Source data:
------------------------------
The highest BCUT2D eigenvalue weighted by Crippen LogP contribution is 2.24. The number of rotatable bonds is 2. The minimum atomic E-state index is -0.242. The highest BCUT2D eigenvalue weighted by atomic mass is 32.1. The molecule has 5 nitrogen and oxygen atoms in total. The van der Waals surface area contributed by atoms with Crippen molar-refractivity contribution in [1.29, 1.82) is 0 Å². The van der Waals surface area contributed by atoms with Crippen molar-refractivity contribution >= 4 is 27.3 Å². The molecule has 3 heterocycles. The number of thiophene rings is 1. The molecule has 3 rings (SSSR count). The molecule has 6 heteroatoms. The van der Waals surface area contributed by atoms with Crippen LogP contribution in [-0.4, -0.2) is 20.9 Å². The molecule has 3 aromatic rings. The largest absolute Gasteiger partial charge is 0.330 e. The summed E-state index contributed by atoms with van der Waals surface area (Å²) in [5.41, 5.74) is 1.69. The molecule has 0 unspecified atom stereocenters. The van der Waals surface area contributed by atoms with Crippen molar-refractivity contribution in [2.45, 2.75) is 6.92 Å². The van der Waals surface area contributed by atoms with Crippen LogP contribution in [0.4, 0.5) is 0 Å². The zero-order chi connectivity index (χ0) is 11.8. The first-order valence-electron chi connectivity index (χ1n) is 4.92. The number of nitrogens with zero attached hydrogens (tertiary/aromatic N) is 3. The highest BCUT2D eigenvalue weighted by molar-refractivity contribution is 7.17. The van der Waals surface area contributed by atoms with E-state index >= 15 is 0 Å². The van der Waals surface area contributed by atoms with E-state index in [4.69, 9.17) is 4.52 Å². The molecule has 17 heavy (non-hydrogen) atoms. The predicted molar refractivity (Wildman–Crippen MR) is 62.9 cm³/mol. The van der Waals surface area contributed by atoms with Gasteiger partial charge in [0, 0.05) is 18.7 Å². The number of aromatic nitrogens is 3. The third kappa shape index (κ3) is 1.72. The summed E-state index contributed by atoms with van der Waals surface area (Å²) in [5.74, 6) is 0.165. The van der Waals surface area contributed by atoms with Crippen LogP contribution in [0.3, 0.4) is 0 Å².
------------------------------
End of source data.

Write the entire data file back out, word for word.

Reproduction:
The highest BCUT2D eigenvalue weighted by Crippen LogP contribution is 2.24. The number of rotatable bonds is 2. The minimum atomic E-state index is -0.242. The highest BCUT2D eigenvalue weighted by atomic mass is 32.1. The molecule has 5 nitrogen and oxygen atoms in total. The van der Waals surface area contributed by atoms with Crippen molar-refractivity contribution in [1.29, 1.82) is 0 Å². The van der Waals surface area contributed by atoms with Crippen molar-refractivity contribution >= 4 is 27.3 Å². The molecule has 3 heterocycles. The number of thiophene rings is 1. The molecule has 3 rings (SSSR count). The molecule has 6 heteroatoms. The van der Waals surface area contributed by atoms with Crippen LogP contribution in [-0.4, -0.2) is 20.9 Å². The molecule has 3 aromatic rings. The largest absolute Gasteiger partial charge is 0.330 e. The summed E-state index contributed by atoms with van der Waals surface area (Å²) in [5.41, 5.74) is 1.69. The molecule has 0 unspecified atom stereocenters. The van der Waals surface area contributed by atoms with Crippen molar-refractivity contribution in [2.45, 2.75) is 6.92 Å². The van der Waals surface area contributed by atoms with Crippen LogP contribution in [0.4, 0.5) is 0 Å². The zero-order chi connectivity index (χ0) is 11.8. The first-order valence-electron chi connectivity index (χ1n) is 4.92. The number of nitrogens with zero attached hydrogens (tertiary/aromatic N) is 3. The highest BCUT2D eigenvalue weighted by molar-refractivity contribution is 7.17. The van der Waals surface area contributed by atoms with E-state index >= 15 is 0 Å². The van der Waals surface area contributed by atoms with E-state index in [4.69, 9.17) is 4.52 Å². The molecule has 17 heavy (non-hydrogen) atoms. The predicted molar refractivity (Wildman–Crippen MR) is 62.9 cm³/mol. The van der Waals surface area contributed by atoms with Gasteiger partial charge in [0, 0.05) is 18.7 Å². The number of aromatic nitrogens is 3. The third kappa shape index (κ3) is 1.72. The summed E-state index contributed by atoms with van der Waals surface area (Å²) in [5.74, 6) is 0.165. The van der Waals surface area contributed by atoms with Crippen LogP contribution in [0.3, 0.4) is 0 Å².